Robust demand is fueling continued growth in residential remodeling and housing, even as supply chain disruptions, inflation, limited inventory and labor shortages that limit the pace of construction remain significant challenges to more robust growth. Among the key statistics and forecasts released in recent weeks by government agencies, research firms and industry-related trade associations were the following:
HOUSING STARTS & NEW-HOME SALES
Low existing-home inventory and strong buyer demand “will keep housing moving forward,” even as builders continue to grapple with building material production bottlenecks and labor shortages, according to economists at February’s International Builders’ Show. “Building material costs are up 21% compared to a year ago,” said National Association of Home Builders Chief Economist Robert Dietz. “Their price and availability, along with persistent supply chain bottlenecks, remains the most urgent challenge as builders seek to meet rising demand.” Production disruptions “are so severe that many builders are waiting months to receive cabinets, garage doors, countertops and appliances,” noted NAHB Chairman Jerry Konter, adding that supply-chain bottlenecks contributed to housing affordability falling to a 10-year low in 2021. Nevertheless, overall housing production, boosted by strong multifamily growth, is expected to rise 2.5% in 2022, to a 1.63-million-unit annual pace, the NAHB said, adding that higher mortgage rates combined with rising construction costs “will increase affordability headwinds in the year ahead,” even as demand remains solid.
With inventory at an all-time low, home buyers “are still having a difficult time finding a home,” the National Association of Realtors said last month. According to Lawrence Yun, chief economist for the Washington, DC-based NAR, aside from persistent supply constraints, house hunters are contending with a number of additional market issues, including escalating home prices and rising interest rates. “Given the situation in the market, it would not be surprising to see a retreat in housing demand,” Yun said. The impending conclusion of the Federal Reserve’s asset purchase program is that it paves the way for higher interest rates, he added. “Russia’s aggression in Ukraine is also likely to affect global oil supply, imposing further burdens on inflation and bringing about more aggressive rate hikes.” Total housing inventory, according to the NAR, is down more than 16% from a year ago (1.03 million). “The inventory of homes on the market remains woefully depleted,” Yun said. “Clearly, more supply is needed.”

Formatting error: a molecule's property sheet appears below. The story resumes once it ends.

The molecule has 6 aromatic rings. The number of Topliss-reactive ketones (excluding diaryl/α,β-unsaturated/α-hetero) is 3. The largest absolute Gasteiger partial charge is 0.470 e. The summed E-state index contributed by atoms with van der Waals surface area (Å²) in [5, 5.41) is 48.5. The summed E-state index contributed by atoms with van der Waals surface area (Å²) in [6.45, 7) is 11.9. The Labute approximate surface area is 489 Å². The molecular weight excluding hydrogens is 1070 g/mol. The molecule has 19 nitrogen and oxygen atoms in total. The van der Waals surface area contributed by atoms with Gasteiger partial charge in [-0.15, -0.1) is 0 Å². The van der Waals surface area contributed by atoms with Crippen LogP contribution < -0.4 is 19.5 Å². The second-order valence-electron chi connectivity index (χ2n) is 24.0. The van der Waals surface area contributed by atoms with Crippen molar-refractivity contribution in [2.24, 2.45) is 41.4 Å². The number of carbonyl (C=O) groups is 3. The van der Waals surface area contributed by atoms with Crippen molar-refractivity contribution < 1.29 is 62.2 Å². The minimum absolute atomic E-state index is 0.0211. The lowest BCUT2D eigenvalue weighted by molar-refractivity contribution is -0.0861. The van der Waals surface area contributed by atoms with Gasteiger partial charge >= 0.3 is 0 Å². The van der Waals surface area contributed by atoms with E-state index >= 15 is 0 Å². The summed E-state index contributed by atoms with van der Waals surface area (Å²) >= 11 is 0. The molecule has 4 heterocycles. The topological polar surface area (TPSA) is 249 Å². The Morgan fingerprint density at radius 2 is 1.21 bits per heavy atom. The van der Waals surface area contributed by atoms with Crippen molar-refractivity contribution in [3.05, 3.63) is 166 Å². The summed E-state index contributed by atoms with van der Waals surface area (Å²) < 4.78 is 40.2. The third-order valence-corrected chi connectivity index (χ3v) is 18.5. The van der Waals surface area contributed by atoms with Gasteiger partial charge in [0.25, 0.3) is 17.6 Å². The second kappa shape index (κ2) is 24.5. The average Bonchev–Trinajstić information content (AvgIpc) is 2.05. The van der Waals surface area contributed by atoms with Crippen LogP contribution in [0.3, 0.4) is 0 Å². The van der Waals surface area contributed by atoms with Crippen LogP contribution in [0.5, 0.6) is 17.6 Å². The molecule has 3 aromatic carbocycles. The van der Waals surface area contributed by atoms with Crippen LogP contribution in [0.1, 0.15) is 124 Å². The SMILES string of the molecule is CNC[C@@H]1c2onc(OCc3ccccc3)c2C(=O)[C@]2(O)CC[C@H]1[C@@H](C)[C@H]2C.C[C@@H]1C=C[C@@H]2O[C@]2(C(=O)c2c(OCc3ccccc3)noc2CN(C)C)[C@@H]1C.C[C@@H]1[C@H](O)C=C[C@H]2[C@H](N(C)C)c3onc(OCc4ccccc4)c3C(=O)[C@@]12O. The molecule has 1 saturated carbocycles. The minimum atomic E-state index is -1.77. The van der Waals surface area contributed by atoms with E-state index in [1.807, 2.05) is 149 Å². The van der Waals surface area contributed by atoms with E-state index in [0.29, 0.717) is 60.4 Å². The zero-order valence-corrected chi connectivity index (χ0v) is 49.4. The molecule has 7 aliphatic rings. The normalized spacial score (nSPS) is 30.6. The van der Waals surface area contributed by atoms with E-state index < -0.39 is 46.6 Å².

The residential remodeling industry saw strong demand throughout 2021, despite supply chain problems and rising costs, according to experts at February’s International Builders’ Show in Orlando, FL. “Higher home equity and historically low interest rates provided resources for homeowners to improve their existing homes, helping to support the high demand for remodeling projects,” said Paul Emrath, assistant v.p./surveys and housing policy research for the National Association of Home Builders. “Despite delays and higher costs due to supply chain problems, demand for remodeling remains high,” Emrath said, forecasting continued growth in the remodeling market in 2022 and 2023, “although not as strong as 2021.”
CABINET & VANITY SALES
Following on the heels of a “very strong year” in 2021, sales of kitchen cabinets and bathroom vanities rose markedly in January, mirroring gains in both residential remodeling and new construction, the Kitchen Cabinet Manufacturers Association reported. According to the KCMA’s monthly Trend of Business Survey, released last month, participating cabinet manufacturers reported an increase in overall cabinet sales of 11.7% compared to January of 2021. Custom sales were up 19.7% over the same month last year, while sales of semi-custom cabinets rose 0.9% and stock cabinet sales gained 17.6%, the Reston, VA-based KCMA said.
Confidence High, Although Off 2021 Peak, Houzz Reports
PALO ALTO, CA — The confidence level among residential construction professionals is at its highest point since 2018, while confidence among architecture and design firms has risen and business activity remains high, despite a slight settling from its peak in early 2021.
Those are the key conclusions of the Q1 2022 Houzz Renovation Barometer, a quarterly survey that tracks residential renovation market expectations, project backlogs and recent activity among businesses in the construction and the architectural/design services sectors.
“Confidence among businesses in the residential construction and design industry has remained high since the initial shock of the pandemic and continues into 2022,” said Marine Sargsyan, senior economist for the Palo Alto, CA-based online platform for home renovation and design.
“Businesses are facing product and material shortages and price volatility, lack of labor availability, and fluctuations in interest rates (but) even with long wait times, businesses report no respite from pent-up demand, confirming long-standing market fundamentals,” Sargsyan said (see related story).